Clothing+In place of or alongside their sales of existing products, these materials provide potential for companies to create bespoke e-textile products with a ready-made supply chain and the ability to integrate readily into existing production processes.
TextronicsIntegration with current production technology was described by Matthias Hartmann of Puma as one of their key criteria for selection of smart technologies, but, as Aksell Reho of Clothing+ highlighted, integration of e-textiles often includes modern technologies such as laser cutting, ultrasonic welding and lamination technologies, which are less widely available.
Steve Leftly of Fibretronic believes they key to mass market opportunities lies in making wearable technology easy to integrate for garment manufacturers, bundling technology systems that can be installed using existing processes and purchased in the same way as any other trim item (eg zips, badges) and in keeping the component cost to garment cost ratio low, with a target $15 cost of “adding in” wearable electronics to allow the garments into mainstream ranges alongside fashion garments. Furthermore, by partnering with an expert consumer electronics company, his product range aims to make wearable technology multi-functional, easy to use, and easy to customise by consumers.
The DIY element of using such “toolkit” approaches to wearable technology was a theme discussed by Despina Papadopolous of Studio 50:50 and Mika Satomi of the University of Art & design, Austria who both also supported the concept of technology sharing in an “open-source” format to allow open collaborative development for the benefit of all. Despina appealed to conference attendees to ensure that Design should be a considered from the outset to be a key element of any development and no longer be treated as an afterthought to overcoming technical challenges.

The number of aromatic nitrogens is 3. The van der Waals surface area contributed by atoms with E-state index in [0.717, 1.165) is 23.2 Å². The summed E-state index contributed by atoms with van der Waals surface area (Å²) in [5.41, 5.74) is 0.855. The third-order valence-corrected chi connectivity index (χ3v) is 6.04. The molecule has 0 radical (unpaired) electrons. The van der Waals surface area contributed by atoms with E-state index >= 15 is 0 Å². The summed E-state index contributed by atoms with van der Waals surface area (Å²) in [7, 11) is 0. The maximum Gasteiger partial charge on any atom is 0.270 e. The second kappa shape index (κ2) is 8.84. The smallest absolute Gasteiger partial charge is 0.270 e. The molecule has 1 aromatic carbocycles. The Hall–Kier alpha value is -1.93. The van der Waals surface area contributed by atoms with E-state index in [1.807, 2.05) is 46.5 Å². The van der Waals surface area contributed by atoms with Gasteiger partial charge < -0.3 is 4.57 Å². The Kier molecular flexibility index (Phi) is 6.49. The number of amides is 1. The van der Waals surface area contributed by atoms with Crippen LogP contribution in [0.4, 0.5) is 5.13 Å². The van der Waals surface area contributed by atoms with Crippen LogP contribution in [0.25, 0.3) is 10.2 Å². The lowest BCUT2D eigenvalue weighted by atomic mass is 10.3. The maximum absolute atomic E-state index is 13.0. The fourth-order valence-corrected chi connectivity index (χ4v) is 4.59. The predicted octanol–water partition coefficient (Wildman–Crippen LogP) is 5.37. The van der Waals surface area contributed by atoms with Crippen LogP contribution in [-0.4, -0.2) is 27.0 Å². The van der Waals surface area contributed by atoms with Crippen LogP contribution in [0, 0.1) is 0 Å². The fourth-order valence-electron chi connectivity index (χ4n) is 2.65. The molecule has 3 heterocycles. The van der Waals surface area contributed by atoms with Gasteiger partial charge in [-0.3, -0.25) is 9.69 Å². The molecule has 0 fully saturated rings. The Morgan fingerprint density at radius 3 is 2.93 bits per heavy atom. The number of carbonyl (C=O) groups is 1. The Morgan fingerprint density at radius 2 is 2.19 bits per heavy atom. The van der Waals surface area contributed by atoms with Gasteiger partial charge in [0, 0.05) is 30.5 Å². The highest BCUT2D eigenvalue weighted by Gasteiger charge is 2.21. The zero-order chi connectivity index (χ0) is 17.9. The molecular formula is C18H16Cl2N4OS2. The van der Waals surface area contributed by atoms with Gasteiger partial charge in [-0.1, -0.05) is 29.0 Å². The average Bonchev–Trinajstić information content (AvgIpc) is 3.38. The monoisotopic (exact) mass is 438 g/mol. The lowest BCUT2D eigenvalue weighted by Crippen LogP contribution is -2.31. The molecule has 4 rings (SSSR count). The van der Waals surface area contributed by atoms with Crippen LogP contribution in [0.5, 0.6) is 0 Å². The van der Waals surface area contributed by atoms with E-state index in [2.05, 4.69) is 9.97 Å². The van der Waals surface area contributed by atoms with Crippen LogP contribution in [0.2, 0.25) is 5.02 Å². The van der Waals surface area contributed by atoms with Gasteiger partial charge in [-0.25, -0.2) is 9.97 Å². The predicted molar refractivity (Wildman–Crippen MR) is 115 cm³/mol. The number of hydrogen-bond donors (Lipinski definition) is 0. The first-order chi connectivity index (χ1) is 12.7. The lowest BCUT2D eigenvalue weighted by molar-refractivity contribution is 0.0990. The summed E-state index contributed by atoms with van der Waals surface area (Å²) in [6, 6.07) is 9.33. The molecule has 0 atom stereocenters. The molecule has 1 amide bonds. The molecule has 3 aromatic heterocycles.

These opinions have certainly been embraced by NYX, the team behind flexible display garments in 2002 and, more recently, supported by a NASA Small business Innovation research grant, the developers of an ambitious multifunctional wearable health monitoring system. Their novel approach has created an exciting new concept garment and significantly raised the bar in terms of garment design.
Move to true integration.
SmartLife TechnologySeveral presenters made reference to the growing need for advancement of wearable technology from “hybrid” garments (where textile based “wiring harnesses” are added to garments), to true integration of electronics into textiles. The proliferation of textile based sensors is now progressing further in some areas into more fully integrated systems, as demonstrated by the MyHeart developments using circular and flat bed knitting technologies outlined by Rita Paradiso and of Smartex in Italy and Herald Reiter from Philips Research Laboratories in the Netherlands.